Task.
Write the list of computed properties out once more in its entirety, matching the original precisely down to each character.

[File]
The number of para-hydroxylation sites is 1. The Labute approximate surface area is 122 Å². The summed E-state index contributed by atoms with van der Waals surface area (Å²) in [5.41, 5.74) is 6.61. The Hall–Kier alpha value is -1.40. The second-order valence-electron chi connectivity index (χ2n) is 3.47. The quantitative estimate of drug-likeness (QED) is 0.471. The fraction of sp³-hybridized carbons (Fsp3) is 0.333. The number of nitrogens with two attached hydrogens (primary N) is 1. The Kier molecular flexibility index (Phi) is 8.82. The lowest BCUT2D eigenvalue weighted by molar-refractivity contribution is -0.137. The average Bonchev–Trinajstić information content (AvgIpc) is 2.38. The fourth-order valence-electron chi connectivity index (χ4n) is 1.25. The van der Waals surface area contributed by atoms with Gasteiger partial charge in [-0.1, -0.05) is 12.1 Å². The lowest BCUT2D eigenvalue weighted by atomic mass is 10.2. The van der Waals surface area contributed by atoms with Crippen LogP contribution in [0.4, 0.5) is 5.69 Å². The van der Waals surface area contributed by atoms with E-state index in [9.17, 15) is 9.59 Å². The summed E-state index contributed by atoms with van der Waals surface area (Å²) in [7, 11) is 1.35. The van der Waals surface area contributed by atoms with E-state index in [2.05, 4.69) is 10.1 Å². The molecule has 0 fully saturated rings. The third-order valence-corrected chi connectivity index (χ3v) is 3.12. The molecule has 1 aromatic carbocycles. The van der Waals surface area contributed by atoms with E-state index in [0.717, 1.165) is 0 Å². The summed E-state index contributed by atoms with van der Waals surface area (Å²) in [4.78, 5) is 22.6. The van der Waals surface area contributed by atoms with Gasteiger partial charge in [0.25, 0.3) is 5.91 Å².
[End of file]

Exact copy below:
The number of para-hydroxylation sites is 1. The Labute approximate surface area is 122 Å². The summed E-state index contributed by atoms with van der Waals surface area (Å²) in [5.41, 5.74) is 6.61. The Hall–Kier alpha value is -1.40. The second-order valence-electron chi connectivity index (χ2n) is 3.47. The quantitative estimate of drug-likeness (QED) is 0.471. The fraction of sp³-hybridized carbons (Fsp3) is 0.333. The number of nitrogens with two attached hydrogens (primary N) is 1. The Kier molecular flexibility index (Phi) is 8.82. The lowest BCUT2D eigenvalue weighted by molar-refractivity contribution is -0.137. The average Bonchev–Trinajstić information content (AvgIpc) is 2.38. The fourth-order valence-electron chi connectivity index (χ4n) is 1.25. The van der Waals surface area contributed by atoms with Gasteiger partial charge in [-0.1, -0.05) is 12.1 Å². The lowest BCUT2D eigenvalue weighted by atomic mass is 10.2. The van der Waals surface area contributed by atoms with Crippen LogP contribution in [0.4, 0.5) is 5.69 Å². The van der Waals surface area contributed by atoms with E-state index in [9.17, 15) is 9.59 Å². The summed E-state index contributed by atoms with van der Waals surface area (Å²) in [7, 11) is 1.35. The van der Waals surface area contributed by atoms with E-state index in [2.05, 4.69) is 10.1 Å². The molecule has 0 fully saturated rings. The third-order valence-corrected chi connectivity index (χ3v) is 3.12. The molecule has 1 aromatic carbocycles. The van der Waals surface area contributed by atoms with E-state index in [0.717, 1.165) is 0 Å². The summed E-state index contributed by atoms with van der Waals surface area (Å²) in [4.78, 5) is 22.6. The van der Waals surface area contributed by atoms with Gasteiger partial charge in [0.25, 0.3) is 5.91 Å².